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2011 Hurricane Season ...

 
 
JPB
 
  1  
Reply Sat 20 Aug, 2011 08:25 am
I'm a little concerned about I-97

http://icons-ecast.wunderground.com/data/images/at201197_model.gif
http://icons-ecast.wunderground.com/data/images/at201197_model_intensity.gif
panzade
 
  2  
Reply Sat 20 Aug, 2011 09:11 am
@JPB,
Last night it was reported that a trip through the islands will leave it pretty disorganized...who knows.
JPB
 
  1  
Reply Sat 20 Aug, 2011 06:31 pm
@panzade,
I-97 has been upgraded to TS Irene. She's expected to become the first hurricane of the 2011 season.

http://icons-ecast.wunderground.com/data/images/at201109.gif
JPB
 
  1  
Reply Sun 21 Aug, 2011 06:50 am
@JPB,
I'll add in the 5-day and computer model maps for Irene. They should all update automatically.

http://icons-ecast.wunderground.com/data/images/at201109_5day.gif
http://icons-ecast.wunderground.com/data/images/at201109_model.gif
jcboy
 
  2  
Reply Sun 21 Aug, 2011 07:20 am
@JPB,
Thanks, I’m watching this one closely, could be heading right towards me.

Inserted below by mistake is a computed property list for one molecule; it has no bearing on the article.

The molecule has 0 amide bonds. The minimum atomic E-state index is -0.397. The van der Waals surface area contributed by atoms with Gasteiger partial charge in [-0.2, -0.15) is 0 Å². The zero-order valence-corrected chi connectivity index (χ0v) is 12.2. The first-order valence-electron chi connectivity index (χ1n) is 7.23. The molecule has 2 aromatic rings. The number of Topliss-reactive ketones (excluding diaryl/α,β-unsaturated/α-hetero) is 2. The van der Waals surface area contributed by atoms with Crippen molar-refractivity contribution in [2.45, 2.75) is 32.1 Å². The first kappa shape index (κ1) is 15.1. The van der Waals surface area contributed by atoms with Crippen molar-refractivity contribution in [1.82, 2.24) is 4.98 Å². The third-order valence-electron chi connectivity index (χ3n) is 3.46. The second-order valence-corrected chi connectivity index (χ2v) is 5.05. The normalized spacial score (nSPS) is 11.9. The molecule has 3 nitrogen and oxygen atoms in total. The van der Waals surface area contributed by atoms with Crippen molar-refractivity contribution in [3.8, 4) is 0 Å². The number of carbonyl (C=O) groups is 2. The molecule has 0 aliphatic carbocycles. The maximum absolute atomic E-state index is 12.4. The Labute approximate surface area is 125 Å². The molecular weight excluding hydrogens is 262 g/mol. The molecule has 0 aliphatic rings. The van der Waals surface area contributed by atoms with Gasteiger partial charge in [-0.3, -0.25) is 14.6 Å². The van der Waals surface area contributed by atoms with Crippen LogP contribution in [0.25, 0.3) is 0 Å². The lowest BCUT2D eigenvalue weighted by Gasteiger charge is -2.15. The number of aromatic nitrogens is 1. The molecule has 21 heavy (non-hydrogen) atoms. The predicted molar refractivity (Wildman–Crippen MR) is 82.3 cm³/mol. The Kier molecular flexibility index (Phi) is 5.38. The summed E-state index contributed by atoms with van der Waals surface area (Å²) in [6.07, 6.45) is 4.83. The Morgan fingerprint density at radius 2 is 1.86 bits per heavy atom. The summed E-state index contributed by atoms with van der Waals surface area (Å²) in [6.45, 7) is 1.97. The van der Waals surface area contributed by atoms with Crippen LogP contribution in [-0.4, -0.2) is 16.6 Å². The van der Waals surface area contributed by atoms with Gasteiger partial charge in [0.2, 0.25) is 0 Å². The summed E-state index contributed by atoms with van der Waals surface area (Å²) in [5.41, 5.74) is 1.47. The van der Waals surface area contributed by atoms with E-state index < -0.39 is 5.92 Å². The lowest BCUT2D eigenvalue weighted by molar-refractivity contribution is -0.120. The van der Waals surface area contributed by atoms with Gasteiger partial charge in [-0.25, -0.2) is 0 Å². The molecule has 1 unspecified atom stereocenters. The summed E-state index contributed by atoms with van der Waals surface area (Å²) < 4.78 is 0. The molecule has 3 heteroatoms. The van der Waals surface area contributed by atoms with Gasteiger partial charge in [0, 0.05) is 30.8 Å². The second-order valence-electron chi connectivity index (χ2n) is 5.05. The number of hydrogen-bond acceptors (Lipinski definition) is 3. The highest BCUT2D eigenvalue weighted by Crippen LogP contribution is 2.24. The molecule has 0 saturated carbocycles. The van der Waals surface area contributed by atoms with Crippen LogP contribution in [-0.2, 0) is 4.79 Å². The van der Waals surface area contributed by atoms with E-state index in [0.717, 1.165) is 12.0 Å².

0 Replies
 
JPB
 
  1  
Reply Sun 21 Aug, 2011 09:47 am
Quote:
Dangerous Tropical Storm Irene headed for the Dominican Republic

By Dr. Jeff Masters
Published: 9:40 AM CDT on August 21, 2011
Tropical Storm Irene roared into life last night, transitioning from a tropical wave to a 50 mph tropical storm in just a few short hours. Irene is getting organized quickly, and has the potential to become a hurricane by Monday morning. All interests in the Dominican Republic, Haiti, Cuba, the Bahamas, and South Florida should prepare for the arrival of this dangerous storm. An Air Force hurricane hunter aircraft in the storm found the strongest winds near 18°N latitude to the north of Irene's center at 8am this morning. After passing through the center, the plane returned to the area of strongest winds two hours later, and found that flight level winds at 5,000 feet had increased by about 5 - 8 mph. However, the pressure in the latest center fix taken at 10am EDT remained the same as two hours previously, 1007 mb, and the plane noted that Irene's center was not circular, signs that the storm still has some work to do before serious intensification can begin. Visible satellite loops and radar out of Martinique show the storm has rapidly organized this morning, with well-developed spiral bands forming and a large area of intense thunderstorms to the north of the center. Irene has shrugged off the dry air that was bothering it yesterday, and wind shear has fallen to the low range, 5 - 10 knots, as analyzed by the University of Wisconsin CIMSS group. Torrential rains and strong gusty winds are affecting the northern Lesser Antilles this morning. A wind gust of 41 mph was recorded at St. Eustatius at 8am local time.

Track forecast for Irene